PM says he opposes evacuating areas which lie outside the main settlement blocs but which are 'important to the Jewish people.'
Finance Minister Yuval Steinitz during a visit to the Tomb of the Patriarchs in Hebron. Photo by Gil Cohen Magen
by Barak Ravid Haaretz 6 January 2014
Prime Minister Benjamin Netanyahu told his Likud Knesset faction on Monday that he opposes evacuating settlements like Hebron and Beit El, which are outside the major settlement blocs but are “important to the Jewish people,” MKs present at the meeting said.
He also said he has “no solution” for how to prevent Israel from becoming a binational state while also ensuring that a Palestinian state won’t become a base for Iran or Al-Qaida.
According to three MKs who attended Monday’s faction meeting at the Knesset, Netanyahu raised the Israeli-Palestinian issue at his own initiative. He began by teasing MK Tzipi Hotovely – who routinely asks him at every such meeting about the negotiations now being conducted under the auspices of U.S. Secretary of State John Kerry – for not having raised the issue yet. He then launched into a survey of Kerry’s effort to broker a framework agreement for Israeli-Palestinian peace.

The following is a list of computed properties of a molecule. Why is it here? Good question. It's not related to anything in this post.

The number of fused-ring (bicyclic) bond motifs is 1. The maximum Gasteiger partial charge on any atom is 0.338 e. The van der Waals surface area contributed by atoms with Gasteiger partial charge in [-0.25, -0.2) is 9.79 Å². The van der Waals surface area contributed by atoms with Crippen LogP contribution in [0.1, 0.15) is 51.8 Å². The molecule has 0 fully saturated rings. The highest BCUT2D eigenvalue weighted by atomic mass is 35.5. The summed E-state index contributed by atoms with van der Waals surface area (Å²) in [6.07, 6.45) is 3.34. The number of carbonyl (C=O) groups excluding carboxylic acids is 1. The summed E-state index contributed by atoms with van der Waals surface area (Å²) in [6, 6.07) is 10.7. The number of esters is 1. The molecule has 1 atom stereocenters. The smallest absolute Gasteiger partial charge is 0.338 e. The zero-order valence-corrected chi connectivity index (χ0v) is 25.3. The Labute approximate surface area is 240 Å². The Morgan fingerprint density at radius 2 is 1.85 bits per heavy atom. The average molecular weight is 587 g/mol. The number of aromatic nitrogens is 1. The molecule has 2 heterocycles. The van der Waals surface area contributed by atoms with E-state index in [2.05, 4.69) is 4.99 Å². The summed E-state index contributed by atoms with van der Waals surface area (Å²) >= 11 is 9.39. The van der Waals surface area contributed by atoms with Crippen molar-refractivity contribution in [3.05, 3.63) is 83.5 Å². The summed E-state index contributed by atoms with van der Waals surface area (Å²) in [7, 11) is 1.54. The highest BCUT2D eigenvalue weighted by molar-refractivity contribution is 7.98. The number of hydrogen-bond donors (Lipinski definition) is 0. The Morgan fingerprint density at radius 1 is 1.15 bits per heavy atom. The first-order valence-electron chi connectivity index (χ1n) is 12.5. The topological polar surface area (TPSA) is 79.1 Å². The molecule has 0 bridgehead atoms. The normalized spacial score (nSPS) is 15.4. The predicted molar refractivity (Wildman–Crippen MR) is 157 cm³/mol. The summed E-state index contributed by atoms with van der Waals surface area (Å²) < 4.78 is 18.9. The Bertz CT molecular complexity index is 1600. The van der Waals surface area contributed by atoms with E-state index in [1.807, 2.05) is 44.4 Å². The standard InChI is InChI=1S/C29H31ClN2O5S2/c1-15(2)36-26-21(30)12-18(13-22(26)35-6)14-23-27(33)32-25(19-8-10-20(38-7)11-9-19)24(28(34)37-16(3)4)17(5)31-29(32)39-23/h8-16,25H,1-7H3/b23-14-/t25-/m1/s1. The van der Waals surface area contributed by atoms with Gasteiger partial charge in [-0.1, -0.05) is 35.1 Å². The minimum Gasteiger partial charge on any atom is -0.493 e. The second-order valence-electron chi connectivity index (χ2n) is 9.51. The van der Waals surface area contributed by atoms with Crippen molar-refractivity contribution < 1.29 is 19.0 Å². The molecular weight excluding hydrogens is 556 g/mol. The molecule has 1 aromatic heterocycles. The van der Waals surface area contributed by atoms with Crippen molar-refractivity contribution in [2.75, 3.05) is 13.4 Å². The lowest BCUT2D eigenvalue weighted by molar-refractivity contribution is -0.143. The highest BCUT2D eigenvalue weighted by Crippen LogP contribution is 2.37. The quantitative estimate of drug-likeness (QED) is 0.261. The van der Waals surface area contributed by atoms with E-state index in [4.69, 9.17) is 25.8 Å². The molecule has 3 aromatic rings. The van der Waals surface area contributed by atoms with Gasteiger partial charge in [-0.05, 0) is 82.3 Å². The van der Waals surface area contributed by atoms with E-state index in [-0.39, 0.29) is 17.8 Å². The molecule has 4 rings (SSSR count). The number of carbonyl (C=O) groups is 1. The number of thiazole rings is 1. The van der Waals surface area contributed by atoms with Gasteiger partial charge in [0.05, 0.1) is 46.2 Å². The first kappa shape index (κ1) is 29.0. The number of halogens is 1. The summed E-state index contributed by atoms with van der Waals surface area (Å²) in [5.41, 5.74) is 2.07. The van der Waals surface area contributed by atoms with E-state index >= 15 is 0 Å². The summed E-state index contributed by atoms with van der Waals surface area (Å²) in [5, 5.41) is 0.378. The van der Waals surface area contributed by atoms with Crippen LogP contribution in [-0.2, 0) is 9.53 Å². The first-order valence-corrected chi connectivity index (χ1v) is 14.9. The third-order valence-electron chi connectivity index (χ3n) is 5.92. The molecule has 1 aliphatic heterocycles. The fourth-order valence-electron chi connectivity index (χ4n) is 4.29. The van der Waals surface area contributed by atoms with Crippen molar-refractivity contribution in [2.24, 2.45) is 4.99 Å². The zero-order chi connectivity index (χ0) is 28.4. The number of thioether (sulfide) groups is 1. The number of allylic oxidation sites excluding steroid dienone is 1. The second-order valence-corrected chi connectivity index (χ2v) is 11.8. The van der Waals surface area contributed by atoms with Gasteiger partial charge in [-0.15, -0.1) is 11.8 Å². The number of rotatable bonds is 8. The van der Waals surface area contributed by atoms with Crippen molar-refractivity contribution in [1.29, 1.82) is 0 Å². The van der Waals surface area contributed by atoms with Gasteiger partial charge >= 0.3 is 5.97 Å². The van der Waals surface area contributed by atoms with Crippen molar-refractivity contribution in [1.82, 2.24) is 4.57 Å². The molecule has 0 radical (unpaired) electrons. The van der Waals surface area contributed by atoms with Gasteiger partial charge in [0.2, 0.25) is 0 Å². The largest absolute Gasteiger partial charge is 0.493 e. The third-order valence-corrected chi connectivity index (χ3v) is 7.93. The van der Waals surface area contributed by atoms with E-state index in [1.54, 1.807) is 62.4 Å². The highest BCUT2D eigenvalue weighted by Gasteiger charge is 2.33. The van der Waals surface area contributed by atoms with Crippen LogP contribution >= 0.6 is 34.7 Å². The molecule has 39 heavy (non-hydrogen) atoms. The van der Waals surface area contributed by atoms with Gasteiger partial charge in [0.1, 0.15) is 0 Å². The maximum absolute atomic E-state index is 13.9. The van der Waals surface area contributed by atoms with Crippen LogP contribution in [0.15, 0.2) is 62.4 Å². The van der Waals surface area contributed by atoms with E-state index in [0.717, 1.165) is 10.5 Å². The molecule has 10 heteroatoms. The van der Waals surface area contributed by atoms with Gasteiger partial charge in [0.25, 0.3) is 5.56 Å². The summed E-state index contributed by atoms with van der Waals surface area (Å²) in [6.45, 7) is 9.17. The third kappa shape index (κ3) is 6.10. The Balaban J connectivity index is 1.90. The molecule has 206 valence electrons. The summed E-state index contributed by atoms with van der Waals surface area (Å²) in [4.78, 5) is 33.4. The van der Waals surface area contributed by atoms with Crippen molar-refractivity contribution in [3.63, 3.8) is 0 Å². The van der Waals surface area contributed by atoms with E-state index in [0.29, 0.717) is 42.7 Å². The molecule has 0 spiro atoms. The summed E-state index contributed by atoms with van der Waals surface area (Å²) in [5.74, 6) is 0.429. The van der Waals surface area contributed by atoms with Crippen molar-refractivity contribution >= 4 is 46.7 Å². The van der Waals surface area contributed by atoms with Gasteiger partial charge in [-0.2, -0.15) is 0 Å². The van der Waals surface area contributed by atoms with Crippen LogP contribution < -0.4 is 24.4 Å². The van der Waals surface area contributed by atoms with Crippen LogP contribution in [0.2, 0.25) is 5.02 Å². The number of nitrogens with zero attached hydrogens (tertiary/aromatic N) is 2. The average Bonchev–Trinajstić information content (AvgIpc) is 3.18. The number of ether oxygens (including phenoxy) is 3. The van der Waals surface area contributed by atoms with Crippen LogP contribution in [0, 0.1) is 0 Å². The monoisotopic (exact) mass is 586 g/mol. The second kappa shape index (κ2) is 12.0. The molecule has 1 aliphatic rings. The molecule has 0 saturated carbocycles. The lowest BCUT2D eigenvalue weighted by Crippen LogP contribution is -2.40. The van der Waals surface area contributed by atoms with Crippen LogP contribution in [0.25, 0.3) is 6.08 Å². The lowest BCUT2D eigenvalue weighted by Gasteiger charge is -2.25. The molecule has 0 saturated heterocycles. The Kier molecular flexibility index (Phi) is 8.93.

During this survey, he sent conflicting messages that made it clear how much pressure he is under and how much he is agonizing over what response to give the Americans.
“Kerry is trying to formulate an American paper that will reflects the American position,” Netanyahu said, as quoted by two MKs present at the meeting. “Both sides will be able to comment on it, but not necessarily by consenting. Yet even this paper is hard to achieve right now.”
Netanyahu stressed that he has not discussed evacuating settlements during the talks. Asked “So what’s left to talk about?” by MK Moshe Feiglin, Netanyahu replied, “There’s a lot of territory that isn’t settled.”